I enjoy having my students answer and write about very open-ended questions: What is virtue? What is a role-model? How can we engage in dialogue with those with whom we vehemently disagree? These can be deeply philosophical questions, but also ones with practical ramifications. The 9th grade engaged in one of these questions recently: Who am I?
This question is certainly one they have dealt with before. It determines the kind of clothes they wear, the music they listen to, and the friends they make. While they may be dealing with this question every day on an implicit level, I find that few young people today have dealt with this question explicitly in an environment that encouraged deep self-reflection on their own successes and failures, vices and virtues, strengths and weaknesses. As a result of this abdication of one of life’s most crucial questions, young people are adrift. Who am I? Often, for these young people the answer is “I don’t know,” which often leads to the nihilistic “I can’t know.” If you do not know yourself, how can you expect to be known by others? How can you expect to find meaning, purpose, and joy in your life? That’s why in Rhetoric class, we ask that momentous question: Who am I?
How Has Technology Helped (or Hindered) Our Ability to Answer?
Technology has promised many things: productivity, knowledge, friendship, etc. On some of these promises, technology has delivered remarkably. However, the central promises of the smartphone and social media have not only failed to actualize, they have almost certainly backfired. Let’s take three of these promises in turn.
1. The Promise of Omniscience
The amount of information available on the internet is essentially unlimited. We can access lectures on anything from economics to mechanics, articles on political philosophy to sports science. What is the implicit promise? You can know anything; which might quickly morph into You can know everything. One of the major promises of the smartphone age is omniscience. If our access to information is unlimited, the only limitation we have is the time we have to spend on it.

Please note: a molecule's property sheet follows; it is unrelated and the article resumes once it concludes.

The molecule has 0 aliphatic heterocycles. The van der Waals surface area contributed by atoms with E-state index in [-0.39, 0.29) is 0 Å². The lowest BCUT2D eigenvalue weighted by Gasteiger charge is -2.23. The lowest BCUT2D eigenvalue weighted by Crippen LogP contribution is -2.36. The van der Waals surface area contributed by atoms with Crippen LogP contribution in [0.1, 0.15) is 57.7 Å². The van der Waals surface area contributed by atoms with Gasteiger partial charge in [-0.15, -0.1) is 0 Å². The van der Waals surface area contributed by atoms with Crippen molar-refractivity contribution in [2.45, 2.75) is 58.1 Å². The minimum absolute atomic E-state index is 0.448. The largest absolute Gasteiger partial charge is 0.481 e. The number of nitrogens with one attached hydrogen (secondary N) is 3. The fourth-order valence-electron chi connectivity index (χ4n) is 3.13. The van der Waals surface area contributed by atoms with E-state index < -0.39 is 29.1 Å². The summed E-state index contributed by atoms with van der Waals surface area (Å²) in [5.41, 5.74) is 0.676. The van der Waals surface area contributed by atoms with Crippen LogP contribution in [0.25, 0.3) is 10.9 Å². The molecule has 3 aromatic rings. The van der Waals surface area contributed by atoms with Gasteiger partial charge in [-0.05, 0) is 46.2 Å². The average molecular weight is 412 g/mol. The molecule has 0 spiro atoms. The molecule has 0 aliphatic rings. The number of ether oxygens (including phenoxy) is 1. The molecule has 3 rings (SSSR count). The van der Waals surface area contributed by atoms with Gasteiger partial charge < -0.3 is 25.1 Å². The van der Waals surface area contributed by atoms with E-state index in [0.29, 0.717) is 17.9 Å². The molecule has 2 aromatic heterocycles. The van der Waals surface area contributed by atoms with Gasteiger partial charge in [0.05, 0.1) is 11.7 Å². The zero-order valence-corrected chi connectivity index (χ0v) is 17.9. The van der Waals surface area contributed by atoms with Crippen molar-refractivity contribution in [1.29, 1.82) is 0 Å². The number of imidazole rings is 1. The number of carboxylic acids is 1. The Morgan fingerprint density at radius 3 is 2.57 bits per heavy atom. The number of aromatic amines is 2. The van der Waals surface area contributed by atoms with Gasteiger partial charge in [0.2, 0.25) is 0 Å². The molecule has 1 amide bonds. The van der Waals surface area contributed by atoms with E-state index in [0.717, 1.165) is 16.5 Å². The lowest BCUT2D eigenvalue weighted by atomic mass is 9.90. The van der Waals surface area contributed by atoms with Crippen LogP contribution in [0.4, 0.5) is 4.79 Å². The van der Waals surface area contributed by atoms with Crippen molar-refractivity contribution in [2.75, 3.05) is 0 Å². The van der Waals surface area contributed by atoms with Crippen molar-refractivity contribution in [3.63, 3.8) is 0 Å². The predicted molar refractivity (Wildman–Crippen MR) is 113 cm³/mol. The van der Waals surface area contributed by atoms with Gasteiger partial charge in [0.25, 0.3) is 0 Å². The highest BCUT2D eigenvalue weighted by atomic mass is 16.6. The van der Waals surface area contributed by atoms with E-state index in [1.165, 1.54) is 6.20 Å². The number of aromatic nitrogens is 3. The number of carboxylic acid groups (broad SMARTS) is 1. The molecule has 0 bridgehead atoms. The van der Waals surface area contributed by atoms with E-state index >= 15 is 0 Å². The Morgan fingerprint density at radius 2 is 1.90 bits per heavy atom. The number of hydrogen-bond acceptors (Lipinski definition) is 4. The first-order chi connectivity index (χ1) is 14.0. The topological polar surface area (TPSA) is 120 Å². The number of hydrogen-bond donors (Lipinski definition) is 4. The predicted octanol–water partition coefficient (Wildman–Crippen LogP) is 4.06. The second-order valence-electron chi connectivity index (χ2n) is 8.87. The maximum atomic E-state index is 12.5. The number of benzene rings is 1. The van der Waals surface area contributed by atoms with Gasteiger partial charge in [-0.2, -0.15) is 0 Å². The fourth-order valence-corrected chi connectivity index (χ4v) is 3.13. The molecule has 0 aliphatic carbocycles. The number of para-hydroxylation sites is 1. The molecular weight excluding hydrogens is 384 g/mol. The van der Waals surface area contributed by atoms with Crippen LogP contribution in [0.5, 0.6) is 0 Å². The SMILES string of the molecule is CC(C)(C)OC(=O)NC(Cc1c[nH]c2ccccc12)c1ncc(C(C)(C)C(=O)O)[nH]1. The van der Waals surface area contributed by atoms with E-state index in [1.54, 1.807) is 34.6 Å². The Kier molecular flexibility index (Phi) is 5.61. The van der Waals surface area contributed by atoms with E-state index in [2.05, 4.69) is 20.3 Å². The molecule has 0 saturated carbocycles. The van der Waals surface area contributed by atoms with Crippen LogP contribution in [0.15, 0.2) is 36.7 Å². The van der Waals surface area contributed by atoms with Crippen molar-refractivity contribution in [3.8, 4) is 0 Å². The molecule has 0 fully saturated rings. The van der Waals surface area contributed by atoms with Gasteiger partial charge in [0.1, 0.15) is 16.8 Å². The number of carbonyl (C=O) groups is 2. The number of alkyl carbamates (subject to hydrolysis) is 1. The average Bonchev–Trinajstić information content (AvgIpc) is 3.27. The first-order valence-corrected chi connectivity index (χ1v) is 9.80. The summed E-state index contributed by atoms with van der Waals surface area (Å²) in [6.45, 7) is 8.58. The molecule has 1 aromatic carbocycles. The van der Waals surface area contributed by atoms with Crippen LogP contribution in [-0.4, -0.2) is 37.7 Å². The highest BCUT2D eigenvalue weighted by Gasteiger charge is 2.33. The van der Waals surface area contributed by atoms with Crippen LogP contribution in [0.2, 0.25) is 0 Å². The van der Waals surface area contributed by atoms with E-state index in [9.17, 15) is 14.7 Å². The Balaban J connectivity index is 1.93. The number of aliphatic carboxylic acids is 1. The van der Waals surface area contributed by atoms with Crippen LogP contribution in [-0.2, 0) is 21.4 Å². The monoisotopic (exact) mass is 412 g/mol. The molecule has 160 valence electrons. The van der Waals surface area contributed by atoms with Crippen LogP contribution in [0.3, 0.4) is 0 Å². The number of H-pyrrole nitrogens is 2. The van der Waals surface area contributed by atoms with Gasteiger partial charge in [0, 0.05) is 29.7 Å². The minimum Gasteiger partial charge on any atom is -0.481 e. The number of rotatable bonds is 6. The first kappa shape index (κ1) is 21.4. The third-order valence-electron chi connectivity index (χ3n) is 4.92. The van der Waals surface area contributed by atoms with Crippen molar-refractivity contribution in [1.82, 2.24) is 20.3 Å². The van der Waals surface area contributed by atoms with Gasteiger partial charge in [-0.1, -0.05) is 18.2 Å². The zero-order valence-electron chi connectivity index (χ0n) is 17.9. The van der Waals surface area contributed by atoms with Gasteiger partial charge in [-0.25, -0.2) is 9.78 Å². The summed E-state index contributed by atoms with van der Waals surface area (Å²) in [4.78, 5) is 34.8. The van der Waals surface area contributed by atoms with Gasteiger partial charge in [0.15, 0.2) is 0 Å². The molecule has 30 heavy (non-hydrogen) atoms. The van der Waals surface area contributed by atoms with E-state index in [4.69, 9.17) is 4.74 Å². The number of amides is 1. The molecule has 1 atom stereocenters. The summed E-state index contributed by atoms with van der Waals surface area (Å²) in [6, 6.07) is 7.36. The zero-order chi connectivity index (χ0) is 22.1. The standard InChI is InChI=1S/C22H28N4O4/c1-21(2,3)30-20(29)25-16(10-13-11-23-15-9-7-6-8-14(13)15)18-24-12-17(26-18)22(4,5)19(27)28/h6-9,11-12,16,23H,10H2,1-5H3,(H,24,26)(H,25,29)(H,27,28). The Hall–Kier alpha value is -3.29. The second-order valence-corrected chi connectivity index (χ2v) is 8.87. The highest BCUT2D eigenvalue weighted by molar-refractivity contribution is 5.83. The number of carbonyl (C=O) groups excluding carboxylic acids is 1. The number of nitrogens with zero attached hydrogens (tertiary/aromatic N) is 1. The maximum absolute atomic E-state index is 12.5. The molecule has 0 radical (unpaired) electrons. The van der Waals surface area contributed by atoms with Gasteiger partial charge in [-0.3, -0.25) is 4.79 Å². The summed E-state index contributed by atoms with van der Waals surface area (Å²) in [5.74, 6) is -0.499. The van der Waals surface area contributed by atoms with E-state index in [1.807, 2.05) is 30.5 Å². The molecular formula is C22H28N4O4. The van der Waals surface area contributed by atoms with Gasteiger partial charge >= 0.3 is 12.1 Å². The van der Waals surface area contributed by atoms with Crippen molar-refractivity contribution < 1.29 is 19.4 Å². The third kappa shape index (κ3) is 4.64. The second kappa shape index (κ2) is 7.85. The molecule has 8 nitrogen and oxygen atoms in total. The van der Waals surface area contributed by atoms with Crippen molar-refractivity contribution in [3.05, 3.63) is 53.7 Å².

How has the internet delivered on this promise? Not only have we failed to become omniscient, we have become less intelligent. Greater engagement with the internet has been well documented to decrease memory, critical thinking skills, and creativity. This is most exemplary in what is known as “cognitive offloading.” Cognitive offloading means that when we can constantly have any information accessible in three taps of our thumbs and never further away than our pocket, our need to retain information in our brains is greatly lessened. Therefore, we naturally remember less. We can “offload” the information from our brains because we know that it will be stored in our phones. The consequence for students is that they have a more difficult time learning subjects and remembering to do tasks. They have trouble taking tests and thinking about abstract issues with clarity, because the information required to do so doesn’t remain in their brains. In fact, if they are going to engage in learning, their only option, it seems, is to engage more heavily in internet browsing. A vicious cycle is created.
2. The Promise of Omnipotence
Another promise that technology has made is one of ability. When Apple first launched the App Store back in 2008, there was a popular saying you might remember: “There’s an app for that!” Got to make sure you wake up on time? The iPhone’s got your back! Got to find a gluten-free, vegan brownie mix with kale hidden in it (I hope not)? No problem, there’s an app for that! This is the promise of omnipotence. With this device, you can do anything. Again, it’s not much of a leap to go from “anything” to “everything.”